It’s always tricky when you enjoy the idea of a band more than you actually enjoy the band’s music. This is exactly the problem with Foo Fighters, I love all the band members; I love the passion they have for the music they create and for the effort they put into their live shows; I love a lot of the ideologies they have in trying to make music in the most genuine and sincere ways they can, and for their appreciation of music’s rich history. I don’t however love their music a lot of the time, I don’t hate it, I just don’t love it. Never has there been more of a realisation of that than this year as I’ve been falling in love with their HBO show (also entitled Sonic Highways) and the brilliant way they go into each cities’ music history such as the rise of hardcore punk bands like ‘Minor Threat’. It’s just struck me as odd that none of these influences that they’ve surrounded themselves around have really managed to sink into the music other than a couple of lyrics with interviewers that Grohl has had.
Foo Fighters have never really been a band to change their sound ever, they have just found different ways to record them. This being their most ambitious way of recording their sound yet. They unfortunately don’t utilize this though and end up creating the same sound even when they add in a series of guest musicians with each song. In the documentary when the guest musician Rick Nielsen from Cheap Trick got asked to play guitar for them on the song ‘Something From Nothing’ he asked whether they actually need another guitarist since they already have three and a bassist, and this is where the album partly fails. There is no telling on that song that there would be a guest musician on that track, sonically you could have probably gotten away with two guitars. For an album that could have been a star studded showcase of American music for it to feel much the same as Foo Fighters circa 2007 AND circa pre 2000s is quite disappointing.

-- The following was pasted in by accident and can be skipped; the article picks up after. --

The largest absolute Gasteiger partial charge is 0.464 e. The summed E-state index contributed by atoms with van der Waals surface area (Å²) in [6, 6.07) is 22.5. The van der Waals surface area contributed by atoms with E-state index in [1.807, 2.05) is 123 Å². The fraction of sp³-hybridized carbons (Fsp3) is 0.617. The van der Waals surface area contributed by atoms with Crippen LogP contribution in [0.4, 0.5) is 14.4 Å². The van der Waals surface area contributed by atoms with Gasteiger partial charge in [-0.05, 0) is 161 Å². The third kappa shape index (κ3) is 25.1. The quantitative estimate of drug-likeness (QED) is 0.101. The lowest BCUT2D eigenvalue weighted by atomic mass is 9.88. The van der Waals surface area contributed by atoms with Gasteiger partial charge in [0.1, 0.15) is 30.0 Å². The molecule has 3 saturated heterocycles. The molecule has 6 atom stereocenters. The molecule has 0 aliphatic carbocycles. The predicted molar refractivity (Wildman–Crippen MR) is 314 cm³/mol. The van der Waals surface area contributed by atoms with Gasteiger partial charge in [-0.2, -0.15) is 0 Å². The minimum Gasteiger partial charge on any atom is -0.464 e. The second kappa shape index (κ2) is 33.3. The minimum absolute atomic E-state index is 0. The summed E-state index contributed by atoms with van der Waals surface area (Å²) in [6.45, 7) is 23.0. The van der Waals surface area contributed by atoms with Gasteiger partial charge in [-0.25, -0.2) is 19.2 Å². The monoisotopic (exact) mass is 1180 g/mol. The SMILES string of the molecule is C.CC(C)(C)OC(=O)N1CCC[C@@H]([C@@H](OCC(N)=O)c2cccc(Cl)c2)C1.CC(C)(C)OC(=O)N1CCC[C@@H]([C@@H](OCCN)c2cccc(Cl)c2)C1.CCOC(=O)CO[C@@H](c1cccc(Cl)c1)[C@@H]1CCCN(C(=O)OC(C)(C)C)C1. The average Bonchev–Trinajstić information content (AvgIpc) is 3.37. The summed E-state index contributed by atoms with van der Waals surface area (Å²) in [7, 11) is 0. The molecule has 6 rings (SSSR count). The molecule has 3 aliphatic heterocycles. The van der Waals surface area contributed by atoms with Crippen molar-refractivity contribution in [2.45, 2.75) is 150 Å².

Another way in which the concept fails is having Grohl pen these lyrics based off of parts of the things that his interviewees say, it’s a fantastic concept but they’re not always delivered that well. Apart from the fact the lyrics are a far-cry from some of Foo Fighters most relatable and personal work such as ‘Everlong’ they also feel a bit forced. The songwriting often comes off like an actual piece of forced work instead of something that he’s passionately written and had fun performing. Of course it’s not all bad though and there are some great melodies on this album like on the song ‘Congregation’.
When you forget about the fact that it’s disappointing in the context of the concept, the instrumentation on here does occasionally actually shine through. There is a moment on the opening track when there is a brilliant breakdown with a funky bassline before going into this fantastic all out hard rock performance showcasing their ability to play off of each other very well. Taylor Hawkins’ drumming is fantastic as usual (as you would need to be in a band with Dave Grohl) as even on the weaker songs like ‘What Did I Do?/God As My Witness’ he puts on a brilliant performance and is one of the most admirable figures on the album. There are moments littered throughout this record where they’ve put together these brilliant passageways of music that build up fantastically, even when the songs themselves aren’t that interesting.
This album isn’t bad, it’s just disappointing given it’s brilliant concept. The concept translates so much better onto the screen and shows us some sort of a journey of American music where it’s musical counterpart does not. Taken on it’s own this record has got a few songs to add to another greatest hits, and since they’ve rarely changed over the years they’ll slot in like a charm.Foo Fighters will always remain a part of American music and have served as a gateway drug for so many into getting into other music, it just a shame that a lot of these songs end up not leaving much of a memorable mark on you.